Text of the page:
The Hong Kong legislature will continue debating on the political reform bill tomorrow, after president Tsang Yok-sing declared that the meeting resume 9am Thursday.
It is still unclear as to when the political reform bill will be put to vote, but Tsang said he anticipated the process to be finished by 1pm Friday.
Outside the LegCo compound, both pan-democratic and pro-Beijing demonstrators protested over the controversial political reform bill.
The protest zone outside LegCo was divided into two areas, with barricades separating both camps from each other. There were few to none physical clashes, but constant quarrels were seen at the barricades separating the two sides.
Inside the pan-democratic camp, slogans referencing to the Umbrella Movement were put up. Some protesters were seen distributing “I demand universal suffrage” banners and “2017, don’t make it happen” stickers to others inside the protest camp.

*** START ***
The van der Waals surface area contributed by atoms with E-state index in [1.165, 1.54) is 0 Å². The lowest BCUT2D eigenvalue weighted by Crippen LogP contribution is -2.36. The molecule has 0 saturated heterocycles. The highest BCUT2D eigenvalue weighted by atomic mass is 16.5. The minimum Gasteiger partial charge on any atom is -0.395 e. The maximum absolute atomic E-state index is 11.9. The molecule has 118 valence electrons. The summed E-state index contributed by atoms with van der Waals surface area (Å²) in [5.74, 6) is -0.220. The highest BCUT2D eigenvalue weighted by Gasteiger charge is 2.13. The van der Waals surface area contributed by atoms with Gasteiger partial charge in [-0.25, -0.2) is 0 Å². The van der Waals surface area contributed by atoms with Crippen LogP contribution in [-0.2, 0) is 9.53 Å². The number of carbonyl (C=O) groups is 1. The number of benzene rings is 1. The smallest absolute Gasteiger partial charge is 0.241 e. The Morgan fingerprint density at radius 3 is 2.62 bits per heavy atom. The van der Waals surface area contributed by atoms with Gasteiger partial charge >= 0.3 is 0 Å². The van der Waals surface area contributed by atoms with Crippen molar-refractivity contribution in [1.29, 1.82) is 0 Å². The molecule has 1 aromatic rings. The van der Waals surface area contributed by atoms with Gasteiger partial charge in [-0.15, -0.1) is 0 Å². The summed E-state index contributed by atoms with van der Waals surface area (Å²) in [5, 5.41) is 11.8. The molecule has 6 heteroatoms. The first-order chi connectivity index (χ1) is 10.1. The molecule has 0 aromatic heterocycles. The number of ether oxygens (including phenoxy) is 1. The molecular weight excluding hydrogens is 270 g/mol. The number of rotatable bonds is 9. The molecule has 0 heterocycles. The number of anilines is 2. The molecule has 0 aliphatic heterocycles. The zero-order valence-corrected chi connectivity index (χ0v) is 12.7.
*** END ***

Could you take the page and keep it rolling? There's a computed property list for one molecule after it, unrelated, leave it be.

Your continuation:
The colonial flag was also seen waving inside the pan-democratic camp.
Students were also among the protesters in the camp. Albert Chan, a high school student from the Kowloon East Joint-school Political Reform Concern Group, was inside a tent labeled “Chartered Road Study Room”. He said that the tent was set up for “protesters to take a rest” there today.
There were more protesters gathering in the pro-Beijing camp area than the pan-democratic camp. Many middle-aged to elderly were dressed in the same colour and followed “order from leaders” there.
Various prominent figures were invited to speak on stage. Robert Chow from Silent Majority for Hong Kong told the crowd that “clowns may block Hong Kong’s universal suffrage once”, but not the “democratic process of Hong Kong.” He added that those turned up in the pro-Beijing camp is “supporting democracy here.”
Inside the legislature, lawmakers deliver their final speech on the political reform in Hong Kong before the bill is put to vote.
Lee Cheuk-yan, a pan-democratic lawmaker from the Labour Party, said that the significance of the voting amounts “to be, or not to be Hong Kong”. He claimed that passing the bill will cause Hong Kong to lose its unique identity, because it shows “Hong Kong people are willing to subordinate to any orders from Beijing.”
Lawmakers will continue debating on the bill 9am Tuesday in the legislative chamber.